Population considerations

  • Misuse of safety seats. Child safety seat are not always installed or used properly, which increases the risk of injury in the event of a crash (Simpson, 2002).
  • Lack of knowledge. Parents are not always aware that safety seats must be changed as children grow older (Simpson, 2002; Ebel, 2003). According to the National Highway Traffic Safety Administration, children who are under 80 pounds, 4 feet 9 inches or 8 years old should be in a booster seat (NHTSA).
  • Cost of safety devices. Children often grow out of safety seats multiple times before they reach 8 years old.  This can pose a financial strain on families with low-or limited-incomes (Simpson, 2002). Likewise, families whose childcare providers drive children or who have multiple cars may face financial barriers in providing proper safety seats (Ebel, 2003).
  • Negative perception of safety devices.Children may resist using booster seats because of the desire for independence (Ebel, 2003).  They may feel they are “too old” for a “baby” seat.

  Strategies to address these considerations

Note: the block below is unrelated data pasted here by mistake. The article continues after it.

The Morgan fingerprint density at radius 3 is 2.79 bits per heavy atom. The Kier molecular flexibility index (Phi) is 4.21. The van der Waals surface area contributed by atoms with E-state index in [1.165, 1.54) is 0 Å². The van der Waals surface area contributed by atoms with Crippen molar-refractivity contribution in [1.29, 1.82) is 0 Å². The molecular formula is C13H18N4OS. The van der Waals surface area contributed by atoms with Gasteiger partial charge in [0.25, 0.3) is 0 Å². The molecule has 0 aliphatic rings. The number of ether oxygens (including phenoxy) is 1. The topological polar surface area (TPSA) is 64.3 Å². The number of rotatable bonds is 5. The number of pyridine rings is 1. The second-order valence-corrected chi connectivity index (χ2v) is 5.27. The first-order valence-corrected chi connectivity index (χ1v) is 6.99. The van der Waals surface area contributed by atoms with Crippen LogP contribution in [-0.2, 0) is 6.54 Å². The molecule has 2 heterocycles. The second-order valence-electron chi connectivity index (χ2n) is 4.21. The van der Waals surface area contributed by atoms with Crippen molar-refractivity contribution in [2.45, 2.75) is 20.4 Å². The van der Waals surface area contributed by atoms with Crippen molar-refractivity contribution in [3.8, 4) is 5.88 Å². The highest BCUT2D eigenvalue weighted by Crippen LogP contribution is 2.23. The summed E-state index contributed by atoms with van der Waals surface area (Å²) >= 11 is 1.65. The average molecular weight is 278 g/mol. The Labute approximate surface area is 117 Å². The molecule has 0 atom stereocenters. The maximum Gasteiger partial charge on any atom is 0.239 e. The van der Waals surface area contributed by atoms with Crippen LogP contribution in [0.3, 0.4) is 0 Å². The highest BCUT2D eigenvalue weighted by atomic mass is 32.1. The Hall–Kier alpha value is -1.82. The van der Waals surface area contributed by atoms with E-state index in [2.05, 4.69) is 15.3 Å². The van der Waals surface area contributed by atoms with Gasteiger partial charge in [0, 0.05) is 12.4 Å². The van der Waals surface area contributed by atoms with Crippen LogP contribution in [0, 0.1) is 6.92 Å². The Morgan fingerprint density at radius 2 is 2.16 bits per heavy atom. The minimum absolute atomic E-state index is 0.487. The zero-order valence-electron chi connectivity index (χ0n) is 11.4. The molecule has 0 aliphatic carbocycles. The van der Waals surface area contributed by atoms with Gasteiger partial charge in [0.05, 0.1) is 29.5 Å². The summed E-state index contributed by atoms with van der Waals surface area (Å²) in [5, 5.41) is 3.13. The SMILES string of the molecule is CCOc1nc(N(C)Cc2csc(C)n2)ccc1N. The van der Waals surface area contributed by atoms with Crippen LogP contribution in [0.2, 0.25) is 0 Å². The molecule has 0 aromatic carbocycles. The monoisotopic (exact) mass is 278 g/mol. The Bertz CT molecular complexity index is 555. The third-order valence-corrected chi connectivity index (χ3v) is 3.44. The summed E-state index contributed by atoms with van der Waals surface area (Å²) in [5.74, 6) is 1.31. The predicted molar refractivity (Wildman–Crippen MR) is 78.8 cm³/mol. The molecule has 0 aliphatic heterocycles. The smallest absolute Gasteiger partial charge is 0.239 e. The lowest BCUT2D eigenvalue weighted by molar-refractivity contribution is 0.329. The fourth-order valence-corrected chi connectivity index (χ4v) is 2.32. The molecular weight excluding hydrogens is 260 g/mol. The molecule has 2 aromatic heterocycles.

• Increase knowledge and awareness. Education and campaign strategies should increase knowledge about the proper use of safety devices for all children under the age of eight.
  • Use familiar settings. Interventions should use familiar and trusted settings such as day care centers, health care facilities, schools, churches and pharmacies.
  • Increase access to affordable safety devices. Work with community partners to increase access to free or low-cost safety devices. One strategy is to develop a “parent’s exchange” where parents can buy gently used seats from each other at affordable prices. 
  • Enhance skills. Teach parents and caregivers how to use safety devices properly and how to encourage their children to use safety devices.
  • Advocate for improved laws.Work with local community groups to advocate for better child safety laws.
  • Involve health care providers. Health care providers can help increase safety device use by offering advice and information.  Questions on safety device use can be built into the individual’s medical history.

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